Via several routes, I've been pointed at MIT Open CourseWare's "A Gentle Introduction to Programming Using Python", as taught by Sarina Canelake in January 2010. An hour of lecture a day for 10 days (two weeks), plus two hours of lab per day, it is... "a gentle introduction to programming using Python for highly motivated students with little or no prior experience in programming computers". The pace is brisk:
|1||Variables and operators|
|2||Conditionals and iteration|
|4||Control flow with while|
|5||Project 1: structuring larger programs|
|7||Introduction to objects|
|8||Objects and inheritance|
|9-10||Project 2: working in a team|
If I understand the list of readings correctly, everything we expect students to know before they start Software Carpentry is covered in the first half of MIT's course, i.e., they think that five full hour-long lectures and ten hours of practical work are enough to teach variables, operators, if/else, strings, lists, for loops, functions, and simple file I/O to people who've never programmed before ("highly motivated" people, anyway). By comparison, Version 3 of this course covered the same material in just three hours, though it assumed students had programmed before, just not in Python.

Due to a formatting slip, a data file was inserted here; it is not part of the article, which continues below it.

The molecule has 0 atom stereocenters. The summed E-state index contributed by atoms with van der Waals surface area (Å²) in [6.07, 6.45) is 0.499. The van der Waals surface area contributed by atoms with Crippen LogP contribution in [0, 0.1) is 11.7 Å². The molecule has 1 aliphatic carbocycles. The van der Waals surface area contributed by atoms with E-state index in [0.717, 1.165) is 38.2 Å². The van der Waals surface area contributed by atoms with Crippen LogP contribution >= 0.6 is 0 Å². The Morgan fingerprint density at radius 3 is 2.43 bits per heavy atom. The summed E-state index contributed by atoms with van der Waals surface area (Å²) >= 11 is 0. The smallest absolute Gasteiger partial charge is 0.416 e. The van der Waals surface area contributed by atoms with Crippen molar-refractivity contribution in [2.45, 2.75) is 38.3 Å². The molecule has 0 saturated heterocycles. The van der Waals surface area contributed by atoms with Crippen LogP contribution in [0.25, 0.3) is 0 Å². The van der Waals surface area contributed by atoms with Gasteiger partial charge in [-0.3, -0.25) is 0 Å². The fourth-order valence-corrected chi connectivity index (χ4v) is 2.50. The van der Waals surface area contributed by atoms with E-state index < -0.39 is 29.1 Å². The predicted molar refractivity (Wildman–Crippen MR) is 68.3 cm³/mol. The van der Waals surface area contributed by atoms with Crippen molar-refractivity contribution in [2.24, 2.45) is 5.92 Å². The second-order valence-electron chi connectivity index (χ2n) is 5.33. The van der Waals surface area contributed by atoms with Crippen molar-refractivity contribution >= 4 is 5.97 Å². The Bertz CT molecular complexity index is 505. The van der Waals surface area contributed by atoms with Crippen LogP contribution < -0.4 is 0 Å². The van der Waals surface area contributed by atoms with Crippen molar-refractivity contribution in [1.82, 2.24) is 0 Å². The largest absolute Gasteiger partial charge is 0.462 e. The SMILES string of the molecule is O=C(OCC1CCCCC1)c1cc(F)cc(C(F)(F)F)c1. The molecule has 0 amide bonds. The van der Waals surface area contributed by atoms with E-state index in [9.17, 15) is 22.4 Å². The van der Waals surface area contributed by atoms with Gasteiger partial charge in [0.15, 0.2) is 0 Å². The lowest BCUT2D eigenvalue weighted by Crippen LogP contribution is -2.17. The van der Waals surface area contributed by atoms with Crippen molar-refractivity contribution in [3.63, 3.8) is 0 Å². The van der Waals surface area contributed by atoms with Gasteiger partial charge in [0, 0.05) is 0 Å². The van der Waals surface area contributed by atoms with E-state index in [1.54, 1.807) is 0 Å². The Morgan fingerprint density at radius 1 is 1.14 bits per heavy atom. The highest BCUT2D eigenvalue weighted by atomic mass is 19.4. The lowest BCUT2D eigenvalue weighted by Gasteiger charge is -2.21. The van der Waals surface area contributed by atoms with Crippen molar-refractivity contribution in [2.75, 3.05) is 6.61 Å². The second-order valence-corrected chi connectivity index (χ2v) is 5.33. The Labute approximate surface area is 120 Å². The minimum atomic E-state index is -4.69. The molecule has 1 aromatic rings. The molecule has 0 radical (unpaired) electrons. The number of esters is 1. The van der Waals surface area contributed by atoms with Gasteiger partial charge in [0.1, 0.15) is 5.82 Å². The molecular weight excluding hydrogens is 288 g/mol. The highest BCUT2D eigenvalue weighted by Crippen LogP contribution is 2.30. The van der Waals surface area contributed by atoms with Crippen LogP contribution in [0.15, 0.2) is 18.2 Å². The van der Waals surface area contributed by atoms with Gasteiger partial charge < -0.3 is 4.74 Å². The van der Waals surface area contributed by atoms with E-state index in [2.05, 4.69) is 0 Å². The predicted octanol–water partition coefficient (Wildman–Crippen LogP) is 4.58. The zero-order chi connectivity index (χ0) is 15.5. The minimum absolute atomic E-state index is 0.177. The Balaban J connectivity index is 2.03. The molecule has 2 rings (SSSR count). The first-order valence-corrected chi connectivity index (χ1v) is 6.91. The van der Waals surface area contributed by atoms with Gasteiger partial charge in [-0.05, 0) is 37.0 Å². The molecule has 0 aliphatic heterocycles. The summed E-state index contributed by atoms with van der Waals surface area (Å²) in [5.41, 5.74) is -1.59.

Originally posted at Software Carpentry.